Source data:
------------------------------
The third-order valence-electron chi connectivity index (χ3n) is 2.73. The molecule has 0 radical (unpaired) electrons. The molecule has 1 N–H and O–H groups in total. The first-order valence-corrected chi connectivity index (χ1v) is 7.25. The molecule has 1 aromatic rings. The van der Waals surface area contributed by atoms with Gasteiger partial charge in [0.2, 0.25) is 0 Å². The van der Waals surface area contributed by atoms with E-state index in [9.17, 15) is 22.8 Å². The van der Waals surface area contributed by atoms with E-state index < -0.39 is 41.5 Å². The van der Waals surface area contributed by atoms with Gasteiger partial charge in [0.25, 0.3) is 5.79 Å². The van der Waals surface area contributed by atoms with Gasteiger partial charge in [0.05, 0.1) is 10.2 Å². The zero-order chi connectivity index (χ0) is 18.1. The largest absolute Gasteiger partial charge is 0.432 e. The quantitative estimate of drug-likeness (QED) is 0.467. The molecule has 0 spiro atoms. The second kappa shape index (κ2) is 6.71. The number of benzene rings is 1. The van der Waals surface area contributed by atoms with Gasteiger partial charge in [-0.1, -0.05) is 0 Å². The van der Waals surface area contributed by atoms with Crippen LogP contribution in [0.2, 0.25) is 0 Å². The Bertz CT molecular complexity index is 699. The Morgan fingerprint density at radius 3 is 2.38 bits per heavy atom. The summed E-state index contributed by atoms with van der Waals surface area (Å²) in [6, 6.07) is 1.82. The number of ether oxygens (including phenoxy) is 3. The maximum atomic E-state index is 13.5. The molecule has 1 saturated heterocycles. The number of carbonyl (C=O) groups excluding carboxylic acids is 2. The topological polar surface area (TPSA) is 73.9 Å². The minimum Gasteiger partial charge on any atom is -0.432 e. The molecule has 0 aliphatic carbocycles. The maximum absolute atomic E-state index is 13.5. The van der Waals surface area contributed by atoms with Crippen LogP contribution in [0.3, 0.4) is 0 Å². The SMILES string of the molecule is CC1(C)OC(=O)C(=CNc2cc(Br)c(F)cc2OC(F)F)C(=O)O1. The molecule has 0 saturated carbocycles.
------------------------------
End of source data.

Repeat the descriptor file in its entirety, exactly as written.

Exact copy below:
The third-order valence-electron chi connectivity index (χ3n) is 2.73. The molecule has 0 radical (unpaired) electrons. The molecule has 1 N–H and O–H groups in total. The first-order valence-corrected chi connectivity index (χ1v) is 7.25. The molecule has 1 aromatic rings. The van der Waals surface area contributed by atoms with Gasteiger partial charge in [0.2, 0.25) is 0 Å². The van der Waals surface area contributed by atoms with E-state index in [9.17, 15) is 22.8 Å². The van der Waals surface area contributed by atoms with E-state index < -0.39 is 41.5 Å². The van der Waals surface area contributed by atoms with Gasteiger partial charge in [0.25, 0.3) is 5.79 Å². The van der Waals surface area contributed by atoms with Gasteiger partial charge in [0.05, 0.1) is 10.2 Å². The zero-order chi connectivity index (χ0) is 18.1. The largest absolute Gasteiger partial charge is 0.432 e. The quantitative estimate of drug-likeness (QED) is 0.467. The molecule has 0 spiro atoms. The second kappa shape index (κ2) is 6.71. The number of benzene rings is 1. The van der Waals surface area contributed by atoms with Gasteiger partial charge in [-0.1, -0.05) is 0 Å². The van der Waals surface area contributed by atoms with Crippen LogP contribution in [0.2, 0.25) is 0 Å². The Bertz CT molecular complexity index is 699. The Morgan fingerprint density at radius 3 is 2.38 bits per heavy atom. The summed E-state index contributed by atoms with van der Waals surface area (Å²) in [6, 6.07) is 1.82. The number of ether oxygens (including phenoxy) is 3. The maximum atomic E-state index is 13.5. The molecule has 1 saturated heterocycles. The number of carbonyl (C=O) groups excluding carboxylic acids is 2. The topological polar surface area (TPSA) is 73.9 Å². The minimum Gasteiger partial charge on any atom is -0.432 e. The molecule has 0 aliphatic carbocycles. The maximum absolute atomic E-state index is 13.5. The van der Waals surface area contributed by atoms with Crippen LogP contribution in [0.3, 0.4) is 0 Å². The SMILES string of the molecule is CC1(C)OC(=O)C(=CNc2cc(Br)c(F)cc2OC(F)F)C(=O)O1. The molecule has 0 saturated carbocycles.